Steve Gleason, holding paper, said all-electric customers are hurt more...

Steve Gleason, holding paper, said all-electric customers are hurt more by rate hikes. Credit: Newsday / J. Conrad Williams Jr.

A newly formed group of LIPA ratepayers who heat their homes exclusively with electricity pleaded with state officials Thursday to tame a “volatile” power charge they say has left seniors literally in the cold.

The Long Island Coalition of All-Electric Communities met with state Department of Public Service officials in St. James to seek relief from charges they say inordinately affect the more 4,000 homes whose winter bills spike because they use large amounts of power for heat.

Fireworks started shortly after state representatives proceeded through a familiar litany of energy-efficiency measures that can cut energy usage, including changing to LED bulbs and better insulating homes against winter drafts.

“I don’t want to hear about insulation,” grumbled William Kane of the Leisure Knoll retirement community in Ridge. “I want to hear about these numbers coming down specifically. I want to hear what you can do.”

Guy Mazza, director of the Long Island office of the public service department, told the representatives of community associations, most of them seniors, that LIPA customers can plead their case for rate relief when the utility files for a rate increase with the state. LIPA’s rate structure covers increases for three years, ending in December 2018.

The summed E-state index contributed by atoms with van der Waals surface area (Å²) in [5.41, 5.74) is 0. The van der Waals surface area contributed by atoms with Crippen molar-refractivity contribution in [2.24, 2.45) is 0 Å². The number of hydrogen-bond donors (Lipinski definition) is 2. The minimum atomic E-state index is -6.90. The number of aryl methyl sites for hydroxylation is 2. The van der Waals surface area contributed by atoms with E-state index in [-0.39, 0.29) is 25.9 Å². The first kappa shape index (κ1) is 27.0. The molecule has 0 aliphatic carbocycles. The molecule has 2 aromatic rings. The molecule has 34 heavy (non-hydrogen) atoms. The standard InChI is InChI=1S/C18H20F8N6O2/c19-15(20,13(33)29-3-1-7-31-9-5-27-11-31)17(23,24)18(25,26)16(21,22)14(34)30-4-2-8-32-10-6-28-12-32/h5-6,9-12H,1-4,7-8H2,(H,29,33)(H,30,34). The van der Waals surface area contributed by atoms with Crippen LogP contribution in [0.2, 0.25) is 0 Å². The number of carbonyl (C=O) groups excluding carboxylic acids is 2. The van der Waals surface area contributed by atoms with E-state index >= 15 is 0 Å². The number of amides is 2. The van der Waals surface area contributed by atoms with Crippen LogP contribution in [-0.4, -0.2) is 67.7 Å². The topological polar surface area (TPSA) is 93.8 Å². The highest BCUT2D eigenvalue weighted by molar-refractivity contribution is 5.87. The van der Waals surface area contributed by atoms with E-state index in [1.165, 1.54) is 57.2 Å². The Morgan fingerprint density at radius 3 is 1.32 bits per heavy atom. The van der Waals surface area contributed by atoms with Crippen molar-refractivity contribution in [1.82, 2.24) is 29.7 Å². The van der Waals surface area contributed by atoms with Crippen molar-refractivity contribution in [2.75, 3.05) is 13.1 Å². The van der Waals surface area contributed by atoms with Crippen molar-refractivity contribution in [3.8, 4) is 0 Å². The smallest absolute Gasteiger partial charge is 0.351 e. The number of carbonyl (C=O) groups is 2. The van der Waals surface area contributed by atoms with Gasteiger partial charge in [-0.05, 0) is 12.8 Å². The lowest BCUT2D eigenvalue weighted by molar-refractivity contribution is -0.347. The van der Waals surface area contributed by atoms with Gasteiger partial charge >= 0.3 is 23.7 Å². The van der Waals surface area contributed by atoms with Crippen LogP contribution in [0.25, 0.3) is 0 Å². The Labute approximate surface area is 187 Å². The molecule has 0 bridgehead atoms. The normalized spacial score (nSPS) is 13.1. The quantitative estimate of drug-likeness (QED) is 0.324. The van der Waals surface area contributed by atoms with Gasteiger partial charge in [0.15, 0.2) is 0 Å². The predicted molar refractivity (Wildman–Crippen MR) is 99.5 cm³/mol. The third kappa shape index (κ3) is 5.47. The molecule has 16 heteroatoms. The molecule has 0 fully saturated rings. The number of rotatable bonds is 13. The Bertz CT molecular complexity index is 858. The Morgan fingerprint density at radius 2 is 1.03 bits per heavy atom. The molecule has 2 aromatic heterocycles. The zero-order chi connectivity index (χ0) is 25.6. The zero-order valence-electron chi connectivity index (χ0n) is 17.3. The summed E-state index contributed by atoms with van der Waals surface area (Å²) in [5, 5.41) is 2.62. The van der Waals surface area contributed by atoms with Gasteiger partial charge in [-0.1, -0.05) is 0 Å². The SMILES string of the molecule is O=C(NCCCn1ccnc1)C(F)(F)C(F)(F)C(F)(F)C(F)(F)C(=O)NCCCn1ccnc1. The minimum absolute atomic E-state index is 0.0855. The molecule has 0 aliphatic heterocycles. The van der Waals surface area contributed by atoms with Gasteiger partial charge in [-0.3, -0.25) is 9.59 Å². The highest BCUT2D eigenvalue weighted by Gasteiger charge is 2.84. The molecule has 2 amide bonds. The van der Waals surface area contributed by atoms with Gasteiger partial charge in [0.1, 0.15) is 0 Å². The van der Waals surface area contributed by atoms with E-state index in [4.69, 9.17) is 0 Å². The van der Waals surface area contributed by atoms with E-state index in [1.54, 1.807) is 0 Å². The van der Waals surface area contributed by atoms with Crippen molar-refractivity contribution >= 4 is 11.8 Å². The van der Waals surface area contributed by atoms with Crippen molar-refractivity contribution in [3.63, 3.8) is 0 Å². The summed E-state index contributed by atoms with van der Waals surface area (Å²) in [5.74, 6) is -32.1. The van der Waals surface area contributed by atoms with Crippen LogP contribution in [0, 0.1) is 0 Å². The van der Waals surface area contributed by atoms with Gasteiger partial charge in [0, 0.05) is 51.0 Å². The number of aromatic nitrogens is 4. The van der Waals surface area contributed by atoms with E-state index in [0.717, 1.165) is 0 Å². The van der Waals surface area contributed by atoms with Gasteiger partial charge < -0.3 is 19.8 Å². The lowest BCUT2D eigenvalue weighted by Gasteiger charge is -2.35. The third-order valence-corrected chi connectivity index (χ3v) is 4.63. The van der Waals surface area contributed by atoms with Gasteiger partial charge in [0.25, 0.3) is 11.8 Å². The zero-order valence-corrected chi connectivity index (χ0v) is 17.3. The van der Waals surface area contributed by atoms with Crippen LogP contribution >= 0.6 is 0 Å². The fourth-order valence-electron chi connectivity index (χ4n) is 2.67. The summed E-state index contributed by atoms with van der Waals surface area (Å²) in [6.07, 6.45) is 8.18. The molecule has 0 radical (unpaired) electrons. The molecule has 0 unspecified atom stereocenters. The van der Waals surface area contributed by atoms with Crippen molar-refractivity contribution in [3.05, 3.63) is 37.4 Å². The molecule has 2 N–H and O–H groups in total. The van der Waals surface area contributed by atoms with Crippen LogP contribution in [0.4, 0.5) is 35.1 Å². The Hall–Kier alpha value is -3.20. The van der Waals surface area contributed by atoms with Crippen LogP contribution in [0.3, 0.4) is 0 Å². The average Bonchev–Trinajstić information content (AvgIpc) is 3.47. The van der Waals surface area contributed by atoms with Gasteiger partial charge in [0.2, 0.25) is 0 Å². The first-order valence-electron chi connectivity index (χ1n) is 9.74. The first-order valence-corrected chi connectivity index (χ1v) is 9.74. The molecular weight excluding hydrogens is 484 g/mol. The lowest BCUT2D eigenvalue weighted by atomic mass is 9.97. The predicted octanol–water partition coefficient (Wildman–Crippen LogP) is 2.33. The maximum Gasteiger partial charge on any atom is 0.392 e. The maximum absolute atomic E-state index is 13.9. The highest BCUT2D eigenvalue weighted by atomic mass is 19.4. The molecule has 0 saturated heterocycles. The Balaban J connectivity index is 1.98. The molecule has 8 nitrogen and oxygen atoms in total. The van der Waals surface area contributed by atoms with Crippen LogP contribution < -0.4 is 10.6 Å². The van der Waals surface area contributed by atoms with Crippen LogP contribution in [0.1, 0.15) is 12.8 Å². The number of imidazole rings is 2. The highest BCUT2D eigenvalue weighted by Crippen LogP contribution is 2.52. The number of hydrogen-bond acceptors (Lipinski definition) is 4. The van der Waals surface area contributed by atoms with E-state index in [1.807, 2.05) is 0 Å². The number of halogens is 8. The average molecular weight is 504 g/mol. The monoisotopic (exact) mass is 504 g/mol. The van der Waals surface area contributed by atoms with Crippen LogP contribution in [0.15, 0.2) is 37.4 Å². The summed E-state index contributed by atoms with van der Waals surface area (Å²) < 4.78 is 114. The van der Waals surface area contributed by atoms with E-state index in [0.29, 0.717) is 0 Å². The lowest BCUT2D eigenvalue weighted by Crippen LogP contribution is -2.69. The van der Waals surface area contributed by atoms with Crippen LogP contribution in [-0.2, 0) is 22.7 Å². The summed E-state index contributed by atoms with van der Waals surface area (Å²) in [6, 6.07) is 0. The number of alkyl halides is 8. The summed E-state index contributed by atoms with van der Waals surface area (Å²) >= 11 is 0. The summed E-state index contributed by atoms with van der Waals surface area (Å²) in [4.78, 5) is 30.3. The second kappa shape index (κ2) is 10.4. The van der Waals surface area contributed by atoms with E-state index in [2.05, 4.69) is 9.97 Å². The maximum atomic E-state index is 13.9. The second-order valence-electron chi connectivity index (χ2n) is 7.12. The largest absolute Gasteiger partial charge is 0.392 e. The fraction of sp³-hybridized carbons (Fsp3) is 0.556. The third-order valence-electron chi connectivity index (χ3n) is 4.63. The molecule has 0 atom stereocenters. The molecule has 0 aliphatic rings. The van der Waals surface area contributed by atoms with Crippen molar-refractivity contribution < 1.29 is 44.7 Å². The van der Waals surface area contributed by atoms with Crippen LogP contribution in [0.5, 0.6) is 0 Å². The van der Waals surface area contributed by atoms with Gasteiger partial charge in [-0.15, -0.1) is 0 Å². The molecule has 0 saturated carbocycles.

“I wish I could say there’s a magic solution,” Mazza said, emphasizing the efficiency measures.

PSEG spokesman Jeff Weir said the utility “welcomed the opportunity” to work with the coalition to provide free home-energy audits and lower bills.

LIPA can file for a new rate next year that would take effect in 2019, though it’s unclear it will do so.

Steve Gleason, a founding member of the coalition and a resident of Fairfield at St. James, said all-electric customers are hit harder by increases linked to usage because they use more power in winter.

Most of the groups already have a special rate that cuts their power delivery charge to 3.85 cents a kilowatt from 6.79 cents from Oct. 1 through May 31, when usage rises above 400 kilowatt hours.

About 42,000 of LIPA’s 1.1 million customers are all-electric.

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